Investigator Rips Shuttle Columbia Report

Air Force Brig. Gen. Duane Deal said Wednesday he felt compelled to highlight these issues after they ended up being buried, downplayed or dropped from the final report of the Columbia Accident Investigation Board.

"I feel an obligation that if I know of something that could cause the next accident that's waiting to happen and I didn't bring it forward, that's when I wouldn't be able to look myself in the mirror," Deal said in an interview with The Associated Press.

Deal stressed that his 10-page supplement, which will appear in an upcoming volume of appendices, is not a dissenting opinion. It started out as a minority opinion a week ago, he acknowledged, but many of the 12 other board members jumped on board.

"We are all very proud of this report," he said of the recommendations made public Tuesday. "We think it does, in fact, what we wanted it to do.

"Some people think it ought to do more, some think we're too blunt. But I think there's almost universal agreement that our 207 days of work were good."

But given NASA's reputation for ignoring reports, Deal said he was skeptical the space agency would fulfill all 29 recommendations in the full report, let alone the ones referred to as observations.

Deal, for example, worries that NASA will give short shrift to the report's 10th chapter, titled "Other Significant Observations." The observations include corroding shuttle parts, brittle bolts that support wing panels, failures in the system that releases the shuttle from the pad at liftoff and weakened rings attaching the fuel tank to the booster rockets.

None of these problems, but rather a piece of flyaway fuel-tank insulating foam, caused the Columbia accident, which killed all seven astronauts aboard.

The chapter also touches on crew escape and survival but makes no recommendations. Instead, Deal urges NASA to come up with ways to better protect the crew cabin in an emergency.

A small amount of additional insulation between the inner walls of the cabin and its outer shell might provide the heat protection needed for it to retain its structural integrity, Deal wrote.

"I believe in this one set of circumstances, more insulation may have helped" the Columbia astronauts survive the Feb. 1 breakup of their ship over Texas, he said.

Instead of observations, some of the items should have been recommendations, he wrote, and one - the need for an independent bottoms-up review of Kennedy Space Center's shuttle safety inspection protocol - should be a recommendation carried out before the next shuttle flight. As it is now, inspectors must justify to managers why certain critical parts should have mandatory checks rather than justify why they should not, he said.

Out of more than 230 interviews with space shuttle employees conducted by the board, Deal said he conducted a third of them and was disheartened to learn NASA's shuttle inspectors were forced to buy their own tools and prevented from making spot checks. The inspectors also were not inspecting some critical shuttle parts, using hopelessly outdated equipment, and being trained by the contractors they were supposed to monitor.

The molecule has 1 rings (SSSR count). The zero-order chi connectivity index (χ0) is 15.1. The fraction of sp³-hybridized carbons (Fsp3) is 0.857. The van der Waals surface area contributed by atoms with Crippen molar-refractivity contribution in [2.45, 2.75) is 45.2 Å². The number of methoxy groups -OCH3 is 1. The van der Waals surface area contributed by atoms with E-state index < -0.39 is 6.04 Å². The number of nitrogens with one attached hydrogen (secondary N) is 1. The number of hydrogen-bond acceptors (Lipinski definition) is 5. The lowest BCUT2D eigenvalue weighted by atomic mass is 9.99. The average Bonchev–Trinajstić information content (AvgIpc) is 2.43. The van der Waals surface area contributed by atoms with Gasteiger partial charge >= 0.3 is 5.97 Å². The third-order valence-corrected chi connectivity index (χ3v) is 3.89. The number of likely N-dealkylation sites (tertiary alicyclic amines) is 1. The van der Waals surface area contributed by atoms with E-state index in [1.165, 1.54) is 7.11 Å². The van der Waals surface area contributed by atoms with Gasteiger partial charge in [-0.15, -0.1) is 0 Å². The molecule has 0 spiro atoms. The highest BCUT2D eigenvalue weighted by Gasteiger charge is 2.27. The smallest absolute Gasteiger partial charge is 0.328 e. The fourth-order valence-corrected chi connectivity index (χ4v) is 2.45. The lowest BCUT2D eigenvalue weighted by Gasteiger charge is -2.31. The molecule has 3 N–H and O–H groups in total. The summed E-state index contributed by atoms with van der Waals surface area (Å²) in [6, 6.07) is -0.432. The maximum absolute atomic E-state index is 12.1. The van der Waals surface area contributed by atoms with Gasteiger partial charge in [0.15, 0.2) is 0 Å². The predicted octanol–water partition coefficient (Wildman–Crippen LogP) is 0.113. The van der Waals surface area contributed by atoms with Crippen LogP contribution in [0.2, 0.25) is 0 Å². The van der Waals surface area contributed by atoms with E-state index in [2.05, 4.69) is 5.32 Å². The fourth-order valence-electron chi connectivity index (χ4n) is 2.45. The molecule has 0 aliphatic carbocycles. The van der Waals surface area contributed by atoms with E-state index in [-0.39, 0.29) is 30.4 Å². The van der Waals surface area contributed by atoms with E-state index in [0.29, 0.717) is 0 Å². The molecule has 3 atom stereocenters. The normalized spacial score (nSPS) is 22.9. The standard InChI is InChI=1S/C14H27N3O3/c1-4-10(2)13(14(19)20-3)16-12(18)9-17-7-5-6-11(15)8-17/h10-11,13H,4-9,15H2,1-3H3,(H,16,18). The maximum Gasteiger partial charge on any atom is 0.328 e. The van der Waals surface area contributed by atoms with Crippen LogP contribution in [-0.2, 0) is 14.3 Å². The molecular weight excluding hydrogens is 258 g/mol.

"I heard this first hand from all these different levels, from the technician up through management and we cannot ignore that," he said. "When they say this could be the next accident waiting to happen, I just have the conviction that this has to be a recommendation and brought a little bit more out in the light instead of buried somewhere else" in the formal report.

Deal said in the push to release the report by the end of August after nearly seven months of investigation, "maybe someone made a mistake or maybe someone made a conscious decision they didn't tell me about. Some things were deleted or diluted or re-characterized."

Retired Navy Adm. Harold Gehman Jr., the board's chairman, said Deal is the only member to present a supplemental report. The Air Force brigadier general has taken part in about a dozen investigations into military aircraft and rocket accidents.

"He did the industrial safety part and he has more to report on than we put in the report," Gehman said. He noted that the final report started off with 1,000 pages, was edited down to 400 pages and ended up being 248 pages, and so many things had to be deleted.

Also on Wednesday, NASA's boss promised to change the tainted space agency culture that led to the destruction of Columbia and the deaths of seven astronauts, assuring accident investigators and the rest of the world: "We get it."

Administrator Sean O'Keefe also accepted responsibility for the flight schedule pressure that the investigation board said may well have prompted space shuttle managers to bypass safety before - and especially during - Columbia's doomed flight.

O'Keefe said that "without reservation," NASA will comply with all 29 of the investigation board's recommendations. Fifteen, all technical in nature, must be implemented before space shuttles fly again. O'Keefe declined to say when that might happen, but did not rule out the space agency's launch target of next spring.

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